“When electrical cables underneath manhole covers become damaged, the covers can become electrified and a person can be electrocuted,” says Larry Jordan, a consultant and engineer with Energy Systems, LLC, in Mahopac, N.Y. Jordan is the inventor of a composite manhole cover that prevents shocks and burns if touched, as do other composite covers. The difference is that Jordan’s cover is heavy — a rarity in the composite cover industry. The company received a patent for the invention in April.

Jordan’s design is a composite matrix surrounding an aggregate. “We put in stone, essentially, and we surround that aggregate with a fire retardant epoxy mixture.” When tested at 100,000 pounds of load, he says the cover survived.

Reducing injuries to pedestrians requires a public perception of the need for composite covers, says Jordan. “I hate to see it driven by lawsuits, but unfortunately, that’s what germinated the idea for the aggregate cover. I’m not a fan of that. I’d like to see it as a technical, real issue needing a solution.”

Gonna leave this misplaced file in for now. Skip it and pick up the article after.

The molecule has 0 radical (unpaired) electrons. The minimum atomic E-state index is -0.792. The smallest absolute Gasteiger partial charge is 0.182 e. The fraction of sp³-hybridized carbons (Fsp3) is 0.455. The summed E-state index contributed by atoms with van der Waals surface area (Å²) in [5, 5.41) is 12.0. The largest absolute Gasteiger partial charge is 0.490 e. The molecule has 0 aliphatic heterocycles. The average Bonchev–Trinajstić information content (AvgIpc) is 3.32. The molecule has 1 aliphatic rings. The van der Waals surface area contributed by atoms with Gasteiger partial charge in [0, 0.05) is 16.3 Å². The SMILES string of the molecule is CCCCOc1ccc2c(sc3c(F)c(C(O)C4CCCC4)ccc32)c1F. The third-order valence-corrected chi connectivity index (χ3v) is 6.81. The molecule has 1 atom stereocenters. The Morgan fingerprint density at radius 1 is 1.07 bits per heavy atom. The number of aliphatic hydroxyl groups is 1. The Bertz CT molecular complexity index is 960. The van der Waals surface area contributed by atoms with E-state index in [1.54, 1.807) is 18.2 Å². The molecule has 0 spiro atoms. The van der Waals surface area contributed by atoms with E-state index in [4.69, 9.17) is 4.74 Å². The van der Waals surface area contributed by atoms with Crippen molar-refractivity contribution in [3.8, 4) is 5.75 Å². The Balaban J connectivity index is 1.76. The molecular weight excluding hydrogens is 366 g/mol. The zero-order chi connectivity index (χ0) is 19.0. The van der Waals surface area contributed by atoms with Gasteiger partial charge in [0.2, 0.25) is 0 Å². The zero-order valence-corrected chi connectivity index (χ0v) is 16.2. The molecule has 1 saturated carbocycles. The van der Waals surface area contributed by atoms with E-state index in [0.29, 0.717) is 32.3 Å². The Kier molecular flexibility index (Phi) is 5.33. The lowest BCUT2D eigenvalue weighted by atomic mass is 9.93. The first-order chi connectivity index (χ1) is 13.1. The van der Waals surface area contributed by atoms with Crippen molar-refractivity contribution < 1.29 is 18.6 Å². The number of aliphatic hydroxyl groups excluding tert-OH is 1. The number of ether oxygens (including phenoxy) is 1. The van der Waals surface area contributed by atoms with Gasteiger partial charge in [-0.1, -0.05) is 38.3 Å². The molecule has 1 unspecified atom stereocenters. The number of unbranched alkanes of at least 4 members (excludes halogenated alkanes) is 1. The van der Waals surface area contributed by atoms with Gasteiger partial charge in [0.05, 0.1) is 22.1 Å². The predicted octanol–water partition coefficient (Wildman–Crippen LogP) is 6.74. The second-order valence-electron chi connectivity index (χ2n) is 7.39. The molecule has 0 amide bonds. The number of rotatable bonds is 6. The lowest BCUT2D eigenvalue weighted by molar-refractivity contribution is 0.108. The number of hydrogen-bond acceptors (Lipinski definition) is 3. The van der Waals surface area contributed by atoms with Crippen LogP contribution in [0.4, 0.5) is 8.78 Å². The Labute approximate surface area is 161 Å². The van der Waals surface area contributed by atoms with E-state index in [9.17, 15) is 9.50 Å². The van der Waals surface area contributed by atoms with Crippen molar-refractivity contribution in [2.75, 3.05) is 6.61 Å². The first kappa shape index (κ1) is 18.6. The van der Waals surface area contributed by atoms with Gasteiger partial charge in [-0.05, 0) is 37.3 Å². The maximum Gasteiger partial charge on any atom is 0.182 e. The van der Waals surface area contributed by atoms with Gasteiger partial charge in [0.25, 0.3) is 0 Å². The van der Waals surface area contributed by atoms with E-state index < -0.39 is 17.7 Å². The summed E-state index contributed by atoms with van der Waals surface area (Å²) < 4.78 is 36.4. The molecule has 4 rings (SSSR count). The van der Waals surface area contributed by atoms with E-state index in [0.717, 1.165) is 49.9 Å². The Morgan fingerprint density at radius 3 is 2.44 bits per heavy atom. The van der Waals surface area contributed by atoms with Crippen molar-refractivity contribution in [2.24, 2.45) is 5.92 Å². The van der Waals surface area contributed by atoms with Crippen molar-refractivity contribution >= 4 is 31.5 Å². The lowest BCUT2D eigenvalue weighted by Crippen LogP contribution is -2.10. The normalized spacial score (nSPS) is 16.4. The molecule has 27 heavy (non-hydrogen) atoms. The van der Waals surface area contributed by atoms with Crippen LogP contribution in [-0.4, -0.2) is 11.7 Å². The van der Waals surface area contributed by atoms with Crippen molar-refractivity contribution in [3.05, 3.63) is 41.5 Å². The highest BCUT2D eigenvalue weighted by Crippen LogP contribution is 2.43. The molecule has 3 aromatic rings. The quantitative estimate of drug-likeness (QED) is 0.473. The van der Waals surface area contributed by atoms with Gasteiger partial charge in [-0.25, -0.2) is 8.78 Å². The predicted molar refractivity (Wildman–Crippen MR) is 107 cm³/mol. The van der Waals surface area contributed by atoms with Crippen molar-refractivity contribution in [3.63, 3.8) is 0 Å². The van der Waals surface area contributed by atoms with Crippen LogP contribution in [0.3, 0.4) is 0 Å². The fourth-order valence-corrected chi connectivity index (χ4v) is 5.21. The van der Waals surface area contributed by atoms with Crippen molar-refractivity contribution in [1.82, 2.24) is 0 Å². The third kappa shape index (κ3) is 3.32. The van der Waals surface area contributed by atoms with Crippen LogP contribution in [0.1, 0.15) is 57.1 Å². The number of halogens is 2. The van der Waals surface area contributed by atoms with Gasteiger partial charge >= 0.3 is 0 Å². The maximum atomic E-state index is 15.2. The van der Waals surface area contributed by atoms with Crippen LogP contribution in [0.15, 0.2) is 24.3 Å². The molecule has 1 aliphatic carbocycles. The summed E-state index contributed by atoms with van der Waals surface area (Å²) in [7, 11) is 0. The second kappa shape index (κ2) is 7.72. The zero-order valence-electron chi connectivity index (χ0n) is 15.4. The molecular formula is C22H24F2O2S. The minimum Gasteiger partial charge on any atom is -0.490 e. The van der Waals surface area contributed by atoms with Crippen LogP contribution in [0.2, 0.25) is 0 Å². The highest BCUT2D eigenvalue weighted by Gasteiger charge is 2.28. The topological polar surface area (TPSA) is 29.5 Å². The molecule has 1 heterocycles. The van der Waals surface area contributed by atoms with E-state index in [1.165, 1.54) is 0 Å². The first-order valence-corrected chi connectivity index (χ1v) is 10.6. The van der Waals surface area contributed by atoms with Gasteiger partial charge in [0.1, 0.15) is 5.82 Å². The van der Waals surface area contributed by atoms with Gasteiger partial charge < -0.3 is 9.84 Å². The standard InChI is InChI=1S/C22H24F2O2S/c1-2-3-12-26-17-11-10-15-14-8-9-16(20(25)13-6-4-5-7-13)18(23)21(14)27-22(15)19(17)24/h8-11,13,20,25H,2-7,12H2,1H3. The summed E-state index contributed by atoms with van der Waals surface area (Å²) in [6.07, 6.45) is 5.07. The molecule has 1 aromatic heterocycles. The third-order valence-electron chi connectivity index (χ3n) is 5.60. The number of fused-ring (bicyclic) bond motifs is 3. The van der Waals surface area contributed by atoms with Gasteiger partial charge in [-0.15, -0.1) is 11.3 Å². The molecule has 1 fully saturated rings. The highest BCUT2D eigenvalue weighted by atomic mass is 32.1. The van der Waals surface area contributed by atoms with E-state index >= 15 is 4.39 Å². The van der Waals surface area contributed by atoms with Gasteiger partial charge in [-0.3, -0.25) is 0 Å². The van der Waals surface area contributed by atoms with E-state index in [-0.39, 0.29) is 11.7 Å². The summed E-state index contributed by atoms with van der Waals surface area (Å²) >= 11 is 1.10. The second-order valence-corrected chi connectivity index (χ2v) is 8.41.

Two tragedies involving manhole covers in New York City garnered heavy news coverage in 2004 by the New York Times. In January of that year, Jodie Lane died from stepping on a damaged Con Edison junction box. The second mishap occurred in later that year when Elizabeth C. Wallenberg fell off her skateboard, landing atop a steam pipe cover. After receiving emergency treatment for severe burns, she was left with an unhappy reminder of her fall. A portion of the Con Edison logo had been branded onto her backside, according to documents filed with The New York State Supreme Court in Manhattan, in July 2005.

Following Wallenberg’s fall, Con Edison began sealing steam manhole covers with epoxy. The utility also paid over $7 million in a settlement with Lane’s family, according to the New York Times. Following Lane’s death, Con Edison employees subsequently discovered over 1,200 stray-voltage sites in the city.

For five years municipalities have restrained spending, says Jordan. “It’s hard to beat cast iron, until you are faced with a situation where you need an alternative,” says Jordan. “No matter what it costs, it is still an issue, because it’s a cost they wouldn’t have to incur if they did not do anything. So, it has to be an overwhelming need that comes along.”

Safety concerns continue to be a major driver of the pipe-hole composite industry, says Jim Goodman, President of Fibrelite Composites USA, in Pawcatuck, Conn. “We sell a lot of composite covers in the steam industry, where they are extremely concerned about a conducting heat surface. There’s been quite a bit of innovation in composite manhole covers, primarily from a design standpoint,” as the industry invests in stronger, more anticorrosive materials, he says.